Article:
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Who’s paying Rishi Sunak to delay Net Zero policies?

This is fine: Rishi Sunak will burn down not only your house but your country and planet if he thinks he can get something out of it.

Rishi Sunak has hastily announced delays to headline Tory ‘Net Zero’ policies in what’s being called an attempt to create dividing lines between his government and opposition parties.

That indicates two things to This Writer, immediately:

Firstly, he has realised that Keir Starmer’s Labour really is a Substitute Tory Party now – and is afraid that, untarnished by 13 years of disastrous policies that have failed the people of the UK, that STP will seize power and start taking money from the donors who have been paying him.

Secondly, creating dividing lines between his govenrment and other parties is a pathetically weak excuse for scrapping policies designed to save us from climate meltdown. Is there an ulterior motive – connected with cash from fossil fuel or automotive firms?

The rationalisations simply don’t ring true. According to the BBC:

The government could not impose “unacceptable costs” linked to reducing emissions on British families, he said.

But what is the direct cost to the public of banning the sale of new petrol and diesel cars in 2030? Why are electric vehicles assumed to be more expensive?

It’s not as if the national grid won’t be able to take the strain; we already have an assurance that it will:

Why is fossil fuel heating for off-gas-grid homes being extended by nine years, to 2035? Who complained – families who will have been planning to change their systems, or fossil fuel firms?

Why do poorer households require an exemption from the ban on the sale of new gas boilers in 2035? Won’t they just get something else and stretch out the payments to make them affordable as necessary? Isn’t that how such changes have always been managed in the past?

And why are landlords being let off a requirement to ensure all rental properties have an Energy Performance Certificate (EPC) of grade C or higher, from 2025? That’s not helping poor people but rich landlords!

Raising the Boiler Upgrade Grant by 50 per cent to £7,500 to help households who want to replace their gas boilers appears to be the only sensible idea in the package.

Put it all together and the winners are the car companies, the fossil fuel firms and landlords – not the poor. Even if these corporate and business concerns aren’t actually handing over money to the Tories, one has to question what pressure they have exerted here.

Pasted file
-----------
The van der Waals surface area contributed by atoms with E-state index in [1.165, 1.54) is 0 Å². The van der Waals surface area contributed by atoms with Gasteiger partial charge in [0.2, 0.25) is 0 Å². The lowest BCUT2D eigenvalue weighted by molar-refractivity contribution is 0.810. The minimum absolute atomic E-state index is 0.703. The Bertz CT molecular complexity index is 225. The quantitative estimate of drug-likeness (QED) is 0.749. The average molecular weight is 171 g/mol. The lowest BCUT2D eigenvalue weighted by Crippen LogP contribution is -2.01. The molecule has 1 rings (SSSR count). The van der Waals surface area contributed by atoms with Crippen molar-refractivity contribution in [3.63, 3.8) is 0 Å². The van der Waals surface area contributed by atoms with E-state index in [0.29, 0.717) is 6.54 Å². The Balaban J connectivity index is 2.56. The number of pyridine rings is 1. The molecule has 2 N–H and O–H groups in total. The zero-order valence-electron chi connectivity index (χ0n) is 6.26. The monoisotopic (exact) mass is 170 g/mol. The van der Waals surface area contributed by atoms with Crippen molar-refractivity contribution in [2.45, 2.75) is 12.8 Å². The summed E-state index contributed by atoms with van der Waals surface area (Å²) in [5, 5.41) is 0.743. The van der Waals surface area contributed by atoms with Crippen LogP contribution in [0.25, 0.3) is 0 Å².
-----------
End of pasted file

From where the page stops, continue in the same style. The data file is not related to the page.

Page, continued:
Sunak himself went on the record to say democratic debate is required. But who did he ask to contribute to that debate before coming up with these decisions that will profit the polluters?

Remember: converting to renewable energy will be cheaper for the consumer. As Ash Sarkar points out in the clip immediately below (in spite of Andrea Jenkyns and her ignorance), fossil fuel supplies from abroad are subject to price shocks; home-produced energy won’t be:

The changes announced now – with more said to be on the way later in the autumn – mean uncertainty, not only for the public but for industry as well. Jamie Driscoll makes an excellent point about that:

Among the future announcements is said to be a refusal to tax air fares in order to discourage flying. Here’s why that is bad:

Still, what can you expect from an “ivory tower” Tory like Sunak who flies to the vast majority of his foreign engagement in a private jet that is 14 times more polluting than normal flights?

What’s really interesting is the implication that Sunak was pushed into delaying the ban on the sale of fossil fuel vehicles by Liz Truss – and the possibility that his fellow Tories are upset about it and may try to oust him because of it:

The headline on this article suggests that Sunak might be taking money somehow, in order to induce him to make these changes. The suggestion that his own MPs may try to push him out of Downing Street because of it makes this seem more likely.

I would sincerely like to be mistaken, for an obvious reason:

A bit of extra cash for one avaricious toad of a man is no justification for condemning a population to climate change hell.